In one of Devon Inglee’s artworks, a teddy bear, the symbol of childhood innocence, lies flat on its back with three menacing syringes piercing its furry tummy. In the background, the bear’s owner, a small girl, stands above the teddy eating an apple. Inglee writes, “In ‘Tit for Tat,’ a sweet girl contently eats an apple while hiding a large syringe behind her back, oblivious to her beloved, yet murdered toy. This piece deals with the process of anger, mourning, and denial associated with my personal diagnosis of a chronic disease.” For the 33-year-old art student, this work is about mourning and letting go of preconceived notions and ideas of what the future will be.
As a child growing up in New York, Inglee used to illustrate stories for family members. She remembers being encouraged by her grandmother, a professional artist. In 2005, Inglee left home and moved out west for college. She is preparing to graduate with a degree in art education and studio art. A printmaker, Inglee finds her materials at Home Depot and transforms flat boards of wood into beautiful, dark fairytales.
Two years ago, in the middle of her busy life as a double major art student, Inglee got sick. She Googled her symptoms (thirst, fatigue, and frequent urination) and came up with type 2 diabetes. The diagnosis didn’t seem to fit, but when she went to the health center at school, the doctor put her on metformin and gave her a box of test strips. “But I didn’t get any better,” she says. “So after two weeks I went back to the doctor and said, ‘What’s wrong with me? Why can’t I fix this?’ and the dietitian told me to restrict my food.” Inglee weighed 97 pounds before they figured out what was wrong. “The doctors told me I was lucky to be diagnosed with type 1 diabetes later in life instead of my teens,” she says, “but at 31 years old, I was set in my ways.”
Inglee’s mother, a registered nurse, flew out to Arizona to help her daughter get back on her feet, and after two weeks Inglee was able to return to school. “I was doing shots for a few months and then I went on the pump, and that was the best thing that ever happened to me,” she says. Getting back into the studio was a helpful part of the healing process.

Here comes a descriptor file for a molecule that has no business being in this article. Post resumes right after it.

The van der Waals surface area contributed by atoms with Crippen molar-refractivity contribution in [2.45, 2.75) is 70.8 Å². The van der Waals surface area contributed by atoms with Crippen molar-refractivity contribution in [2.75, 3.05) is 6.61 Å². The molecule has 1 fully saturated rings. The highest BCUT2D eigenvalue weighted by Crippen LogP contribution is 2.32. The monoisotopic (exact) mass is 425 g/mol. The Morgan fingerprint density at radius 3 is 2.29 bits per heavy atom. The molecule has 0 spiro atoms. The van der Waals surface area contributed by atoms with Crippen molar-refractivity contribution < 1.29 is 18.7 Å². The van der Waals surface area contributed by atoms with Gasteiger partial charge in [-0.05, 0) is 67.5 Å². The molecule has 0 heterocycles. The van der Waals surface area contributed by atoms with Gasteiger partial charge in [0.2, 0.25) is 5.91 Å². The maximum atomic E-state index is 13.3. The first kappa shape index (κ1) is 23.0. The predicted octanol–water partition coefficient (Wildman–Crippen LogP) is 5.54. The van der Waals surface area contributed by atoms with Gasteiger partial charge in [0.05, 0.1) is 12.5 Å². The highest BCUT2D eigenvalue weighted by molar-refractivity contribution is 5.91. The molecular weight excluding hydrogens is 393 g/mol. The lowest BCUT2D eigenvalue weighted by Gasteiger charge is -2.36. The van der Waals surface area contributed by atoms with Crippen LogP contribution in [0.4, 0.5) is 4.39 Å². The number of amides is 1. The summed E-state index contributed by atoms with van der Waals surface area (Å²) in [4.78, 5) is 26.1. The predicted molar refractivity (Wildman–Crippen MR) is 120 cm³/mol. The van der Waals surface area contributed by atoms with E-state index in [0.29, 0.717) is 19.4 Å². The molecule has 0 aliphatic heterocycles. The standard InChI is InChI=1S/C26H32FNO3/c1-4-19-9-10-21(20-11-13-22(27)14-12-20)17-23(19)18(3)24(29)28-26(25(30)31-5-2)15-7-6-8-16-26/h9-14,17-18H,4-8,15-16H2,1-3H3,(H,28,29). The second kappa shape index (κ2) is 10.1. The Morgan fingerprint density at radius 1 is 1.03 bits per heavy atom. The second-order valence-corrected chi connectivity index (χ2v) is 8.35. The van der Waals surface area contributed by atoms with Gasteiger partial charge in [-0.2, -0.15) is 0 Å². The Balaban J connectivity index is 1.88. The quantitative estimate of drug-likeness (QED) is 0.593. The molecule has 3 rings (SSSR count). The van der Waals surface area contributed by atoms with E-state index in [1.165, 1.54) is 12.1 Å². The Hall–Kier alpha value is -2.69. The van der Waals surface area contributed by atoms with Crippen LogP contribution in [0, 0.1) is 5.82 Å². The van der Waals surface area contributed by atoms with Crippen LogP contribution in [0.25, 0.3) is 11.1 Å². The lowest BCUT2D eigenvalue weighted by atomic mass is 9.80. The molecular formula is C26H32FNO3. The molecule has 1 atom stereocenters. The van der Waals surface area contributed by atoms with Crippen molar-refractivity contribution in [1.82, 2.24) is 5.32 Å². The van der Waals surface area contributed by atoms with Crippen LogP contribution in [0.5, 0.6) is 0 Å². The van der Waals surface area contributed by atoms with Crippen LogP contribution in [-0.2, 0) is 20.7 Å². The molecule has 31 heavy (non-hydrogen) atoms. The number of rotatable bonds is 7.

Before her diagnosis, Inglee’s art explored emotional issues such as her grandmother’s battle with breast cancer and the concurrent loss of feminine identity. She says, “My work is so personal. When I started to address diabetes in my art, I was trying to explain to the viewer what I had gone through: fear, anger, and frustration. I wanted to look at the difference between what I thought was important then and what I know is important now.” In “While I Slept,” a woman lifts her dress up to reveal a cluster of frightening monster faces with big eyes and sharp teeth. “This is the monster under the bed that we can’t see, the body attacking its own cells,” she explains.
In the series, “Remove, Replace, Revisit, Repeat,” a young woman is depicted wearing a scuba mask with a fish at her feet. In another work in the same series, she holds a lollipop and her face is hidden by a ski mask. The mask represents the invisible cloak of chronic illness and the decision we all must make about when to take it off, and with whom. These images are meant to push the viewer to wonder about what is being shared and what is being held back.
Inglee says her life is better now. “I have a lot of hope for the things I want to do. Every decision I make matters more, and I appreciate the things I have. This diagnosis made me realize that I need to make the most of my time, and I’m more excited about living,” she says. “I never want to be that sick again.”
Inglee finds support through resources like TuDiabetes, and she recently participated in Lee Ann Thill’s second annual Diabetes Art Day. She says it has been helpful to connect with others in the diabetes community. Inglee graduates in May and is looking for a teaching job in which she can share her talent with the next generation of artists and, most importantly, receive good health insurance.